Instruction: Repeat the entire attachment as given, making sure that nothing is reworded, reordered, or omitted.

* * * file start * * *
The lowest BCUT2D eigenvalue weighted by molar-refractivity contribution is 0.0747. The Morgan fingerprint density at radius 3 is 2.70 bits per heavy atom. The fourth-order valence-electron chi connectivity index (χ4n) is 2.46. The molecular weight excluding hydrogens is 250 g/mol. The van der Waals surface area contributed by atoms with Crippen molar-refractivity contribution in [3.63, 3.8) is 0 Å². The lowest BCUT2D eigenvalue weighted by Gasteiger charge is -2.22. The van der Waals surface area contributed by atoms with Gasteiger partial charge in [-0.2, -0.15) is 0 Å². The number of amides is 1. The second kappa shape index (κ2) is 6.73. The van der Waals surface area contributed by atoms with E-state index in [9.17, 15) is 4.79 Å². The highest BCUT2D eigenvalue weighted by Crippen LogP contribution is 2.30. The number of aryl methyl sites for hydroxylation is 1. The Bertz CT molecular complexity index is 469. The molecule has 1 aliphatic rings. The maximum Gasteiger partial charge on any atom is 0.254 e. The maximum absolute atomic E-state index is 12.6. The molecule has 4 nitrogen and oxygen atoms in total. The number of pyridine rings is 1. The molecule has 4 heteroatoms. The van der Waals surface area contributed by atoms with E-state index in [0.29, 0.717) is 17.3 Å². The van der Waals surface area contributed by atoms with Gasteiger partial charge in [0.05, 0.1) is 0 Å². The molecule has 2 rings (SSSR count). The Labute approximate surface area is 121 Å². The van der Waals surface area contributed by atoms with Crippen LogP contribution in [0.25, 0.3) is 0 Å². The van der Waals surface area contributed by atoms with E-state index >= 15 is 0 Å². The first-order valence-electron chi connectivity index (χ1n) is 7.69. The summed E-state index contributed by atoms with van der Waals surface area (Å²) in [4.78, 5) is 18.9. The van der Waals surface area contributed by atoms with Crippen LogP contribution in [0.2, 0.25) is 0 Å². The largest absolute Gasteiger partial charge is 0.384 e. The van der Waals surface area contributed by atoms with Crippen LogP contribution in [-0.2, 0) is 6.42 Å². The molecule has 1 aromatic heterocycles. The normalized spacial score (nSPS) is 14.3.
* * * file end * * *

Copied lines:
The lowest BCUT2D eigenvalue weighted by molar-refractivity contribution is 0.0747. The Morgan fingerprint density at radius 3 is 2.70 bits per heavy atom. The fourth-order valence-electron chi connectivity index (χ4n) is 2.46. The molecular weight excluding hydrogens is 250 g/mol. The van der Waals surface area contributed by atoms with Crippen molar-refractivity contribution in [3.63, 3.8) is 0 Å². The lowest BCUT2D eigenvalue weighted by Gasteiger charge is -2.22. The van der Waals surface area contributed by atoms with Gasteiger partial charge in [-0.2, -0.15) is 0 Å². The number of amides is 1. The second kappa shape index (κ2) is 6.73. The van der Waals surface area contributed by atoms with E-state index in [9.17, 15) is 4.79 Å². The highest BCUT2D eigenvalue weighted by Crippen LogP contribution is 2.30. The number of aryl methyl sites for hydroxylation is 1. The Bertz CT molecular complexity index is 469. The molecule has 1 aliphatic rings. The maximum Gasteiger partial charge on any atom is 0.254 e. The maximum absolute atomic E-state index is 12.6. The molecule has 4 nitrogen and oxygen atoms in total. The number of pyridine rings is 1. The molecule has 4 heteroatoms. The van der Waals surface area contributed by atoms with E-state index in [0.29, 0.717) is 17.3 Å². The van der Waals surface area contributed by atoms with Gasteiger partial charge in [0.05, 0.1) is 0 Å². The molecule has 2 rings (SSSR count). The Labute approximate surface area is 121 Å². The van der Waals surface area contributed by atoms with Crippen LogP contribution in [0.25, 0.3) is 0 Å². The van der Waals surface area contributed by atoms with E-state index >= 15 is 0 Å². The first-order valence-electron chi connectivity index (χ1n) is 7.69. The summed E-state index contributed by atoms with van der Waals surface area (Å²) in [4.78, 5) is 18.9. The van der Waals surface area contributed by atoms with Crippen LogP contribution in [0.2, 0.25) is 0 Å². The largest absolute Gasteiger partial charge is 0.384 e. The van der Waals surface area contributed by atoms with Crippen LogP contribution in [-0.2, 0) is 6.42 Å². The molecule has 1 aromatic heterocycles. The normalized spacial score (nSPS) is 14.3.